Unfortunately for them, Mass is a very Democratic state. While it’s a lot less liberal than its radcon attackers would have you know, it is definitely NOT a bastion of right-wing ideologues and bigots. The Mass GOP has in the past been fairly centrist in its leanings, an old-style moderate Republicanism that harkens back to people like Ed Brooke and Bill Weld, the kind of men (usually men) who defined the ‘fiscal-conservative/social-liberal’ model in the late 80’s and early 90’s (clarification: Ed Brooke was the first black US Senator from NE and was waaaay ahead of his time in pioneering the fc/sl model, an achievement for which he receives very little credit). They haven’t tended to the extremes and in the past have been known to hand radicals their walking papers. No more. Like everywhere else, radcons have hijacked the state GOP and used it to push moderates to the margins and their own radical policies to the center of the party platform, and like everywhere else, they have been none too dainty–or scrupulous–about how they did it.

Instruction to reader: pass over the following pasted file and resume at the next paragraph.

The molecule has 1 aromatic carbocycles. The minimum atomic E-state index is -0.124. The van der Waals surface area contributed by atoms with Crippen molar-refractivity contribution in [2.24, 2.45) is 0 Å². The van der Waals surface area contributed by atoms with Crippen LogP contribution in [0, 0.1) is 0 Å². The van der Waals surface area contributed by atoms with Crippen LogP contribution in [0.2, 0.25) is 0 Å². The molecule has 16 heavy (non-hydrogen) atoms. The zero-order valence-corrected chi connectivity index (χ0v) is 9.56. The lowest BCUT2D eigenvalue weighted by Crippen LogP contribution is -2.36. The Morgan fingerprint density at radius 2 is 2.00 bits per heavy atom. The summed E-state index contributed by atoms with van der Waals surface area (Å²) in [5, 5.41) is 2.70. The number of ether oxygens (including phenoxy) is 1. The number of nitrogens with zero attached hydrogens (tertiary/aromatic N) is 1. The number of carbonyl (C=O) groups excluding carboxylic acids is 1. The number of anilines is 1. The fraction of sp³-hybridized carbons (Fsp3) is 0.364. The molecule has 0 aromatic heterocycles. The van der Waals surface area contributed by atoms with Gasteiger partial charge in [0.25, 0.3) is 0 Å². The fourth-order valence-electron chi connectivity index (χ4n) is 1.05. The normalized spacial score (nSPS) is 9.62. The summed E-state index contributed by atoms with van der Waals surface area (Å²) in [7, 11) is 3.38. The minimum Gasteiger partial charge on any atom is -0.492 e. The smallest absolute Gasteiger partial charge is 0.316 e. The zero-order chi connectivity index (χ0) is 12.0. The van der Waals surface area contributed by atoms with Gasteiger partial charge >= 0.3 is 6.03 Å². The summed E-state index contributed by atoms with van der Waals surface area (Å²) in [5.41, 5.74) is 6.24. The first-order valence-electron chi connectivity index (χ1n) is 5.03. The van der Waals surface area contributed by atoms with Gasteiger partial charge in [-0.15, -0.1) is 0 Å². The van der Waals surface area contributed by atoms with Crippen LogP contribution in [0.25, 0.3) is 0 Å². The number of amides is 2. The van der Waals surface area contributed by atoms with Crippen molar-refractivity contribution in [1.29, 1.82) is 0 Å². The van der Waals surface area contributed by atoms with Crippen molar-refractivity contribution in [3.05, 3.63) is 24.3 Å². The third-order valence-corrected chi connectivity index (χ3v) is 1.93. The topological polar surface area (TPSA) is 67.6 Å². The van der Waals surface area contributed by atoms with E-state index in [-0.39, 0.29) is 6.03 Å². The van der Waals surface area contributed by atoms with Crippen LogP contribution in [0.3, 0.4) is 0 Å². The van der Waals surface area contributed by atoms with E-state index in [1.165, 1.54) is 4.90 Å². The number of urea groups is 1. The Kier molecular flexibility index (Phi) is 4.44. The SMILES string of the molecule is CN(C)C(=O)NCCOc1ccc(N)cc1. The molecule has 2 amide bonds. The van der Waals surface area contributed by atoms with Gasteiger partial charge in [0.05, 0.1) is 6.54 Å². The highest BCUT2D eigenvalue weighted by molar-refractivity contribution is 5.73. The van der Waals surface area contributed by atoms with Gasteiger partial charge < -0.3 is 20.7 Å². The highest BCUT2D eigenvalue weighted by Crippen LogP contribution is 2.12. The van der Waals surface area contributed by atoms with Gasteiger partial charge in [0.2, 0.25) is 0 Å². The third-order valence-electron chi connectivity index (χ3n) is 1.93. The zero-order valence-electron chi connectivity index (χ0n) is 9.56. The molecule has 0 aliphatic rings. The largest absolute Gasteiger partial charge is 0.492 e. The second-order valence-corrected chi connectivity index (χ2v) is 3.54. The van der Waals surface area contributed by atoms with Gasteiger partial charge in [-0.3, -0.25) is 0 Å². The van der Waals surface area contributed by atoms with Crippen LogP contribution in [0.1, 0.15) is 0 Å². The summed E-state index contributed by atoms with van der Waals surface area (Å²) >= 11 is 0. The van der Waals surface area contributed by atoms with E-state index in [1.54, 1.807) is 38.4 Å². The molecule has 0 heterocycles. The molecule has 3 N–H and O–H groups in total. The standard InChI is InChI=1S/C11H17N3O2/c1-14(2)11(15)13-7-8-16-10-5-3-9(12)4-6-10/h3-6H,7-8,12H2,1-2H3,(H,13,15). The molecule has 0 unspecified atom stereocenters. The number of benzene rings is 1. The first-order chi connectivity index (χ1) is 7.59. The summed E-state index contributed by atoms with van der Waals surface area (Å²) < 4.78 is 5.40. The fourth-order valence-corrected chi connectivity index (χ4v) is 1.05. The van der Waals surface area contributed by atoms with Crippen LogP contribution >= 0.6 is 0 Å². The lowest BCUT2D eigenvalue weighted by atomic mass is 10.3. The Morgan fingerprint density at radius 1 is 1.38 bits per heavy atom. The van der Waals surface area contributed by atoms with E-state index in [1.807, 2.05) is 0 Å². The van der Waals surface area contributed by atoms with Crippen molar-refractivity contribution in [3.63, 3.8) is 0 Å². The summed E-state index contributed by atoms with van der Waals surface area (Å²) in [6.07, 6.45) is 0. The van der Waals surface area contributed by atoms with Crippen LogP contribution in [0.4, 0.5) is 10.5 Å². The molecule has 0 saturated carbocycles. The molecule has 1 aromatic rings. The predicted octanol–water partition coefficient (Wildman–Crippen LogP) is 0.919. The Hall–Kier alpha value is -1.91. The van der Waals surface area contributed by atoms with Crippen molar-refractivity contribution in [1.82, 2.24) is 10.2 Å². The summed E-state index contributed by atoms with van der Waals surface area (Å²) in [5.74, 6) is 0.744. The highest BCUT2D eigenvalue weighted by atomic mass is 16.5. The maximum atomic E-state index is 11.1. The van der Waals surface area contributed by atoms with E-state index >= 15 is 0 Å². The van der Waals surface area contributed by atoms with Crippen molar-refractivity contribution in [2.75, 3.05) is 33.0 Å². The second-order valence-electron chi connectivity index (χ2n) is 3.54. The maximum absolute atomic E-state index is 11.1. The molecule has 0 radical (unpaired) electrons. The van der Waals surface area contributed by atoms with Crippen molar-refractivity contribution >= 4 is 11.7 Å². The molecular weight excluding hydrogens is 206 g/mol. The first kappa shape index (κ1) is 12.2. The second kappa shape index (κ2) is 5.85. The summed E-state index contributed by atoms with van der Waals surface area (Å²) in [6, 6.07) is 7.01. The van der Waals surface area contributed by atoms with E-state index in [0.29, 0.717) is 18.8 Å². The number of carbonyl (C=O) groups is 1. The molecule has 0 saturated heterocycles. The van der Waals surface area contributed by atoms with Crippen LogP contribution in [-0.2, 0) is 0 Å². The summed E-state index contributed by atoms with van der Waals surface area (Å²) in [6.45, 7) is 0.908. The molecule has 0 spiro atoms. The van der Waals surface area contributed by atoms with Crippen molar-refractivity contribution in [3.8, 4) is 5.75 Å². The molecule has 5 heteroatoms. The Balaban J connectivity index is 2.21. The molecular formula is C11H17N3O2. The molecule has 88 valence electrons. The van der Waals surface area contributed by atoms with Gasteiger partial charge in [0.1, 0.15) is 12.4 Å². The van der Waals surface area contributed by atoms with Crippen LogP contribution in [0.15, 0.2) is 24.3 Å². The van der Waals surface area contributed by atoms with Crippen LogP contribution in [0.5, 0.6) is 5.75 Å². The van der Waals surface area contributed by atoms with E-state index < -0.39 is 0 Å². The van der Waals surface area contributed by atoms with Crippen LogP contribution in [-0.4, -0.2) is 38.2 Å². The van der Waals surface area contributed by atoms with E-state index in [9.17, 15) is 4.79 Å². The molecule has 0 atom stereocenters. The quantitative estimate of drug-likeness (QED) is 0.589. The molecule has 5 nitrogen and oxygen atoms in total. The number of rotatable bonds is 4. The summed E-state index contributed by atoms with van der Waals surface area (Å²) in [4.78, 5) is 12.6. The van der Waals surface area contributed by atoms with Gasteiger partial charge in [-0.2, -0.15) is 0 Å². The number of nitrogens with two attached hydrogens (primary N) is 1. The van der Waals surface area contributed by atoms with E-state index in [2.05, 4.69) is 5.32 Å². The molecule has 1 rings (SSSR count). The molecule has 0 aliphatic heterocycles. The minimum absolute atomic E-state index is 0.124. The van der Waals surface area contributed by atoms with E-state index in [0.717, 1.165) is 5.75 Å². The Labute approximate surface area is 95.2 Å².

Local Republican politics is becoming as radical, arrogant, autocratic, and unsavory as its national Big Brother. Cockroach Master Tom DeLay, from his perch as House Majority Leader, ordered the Texas State Legislature to re-district the state to favor Republicans in defiance of a tradition that only allowed re-districting after each census because Republicans happened to control that legislature at the moment and DeLay was determined to see it stayed that way. In California, the RNC used a wealthy used-car dealer, Darryl Issa, to force a recall vote on Gov Gray Davis right after an energy crisis brought on by big corporate Republican donors running energy companies in Texas had stolen $Billions$ from the state by illegally manipulating the market, causing an artificial shortfall that all but bankrupted the state coffers. They used the recall to blame Davis for the energy crisis, and when people turned against Davis because of it, they used Davis’ weakness to foist The Terminator on a punch-drunk state reeling from the Republican-engineered body blows. In Georgia, radcon-elected State Superintendent of Schools Kathy Cox tried to force a school curriculum that replaced evolution with creationism, and in Colorado, they tried the same re-districting trick the Texas Republicans had succeeded with only to be slapped down by the courts.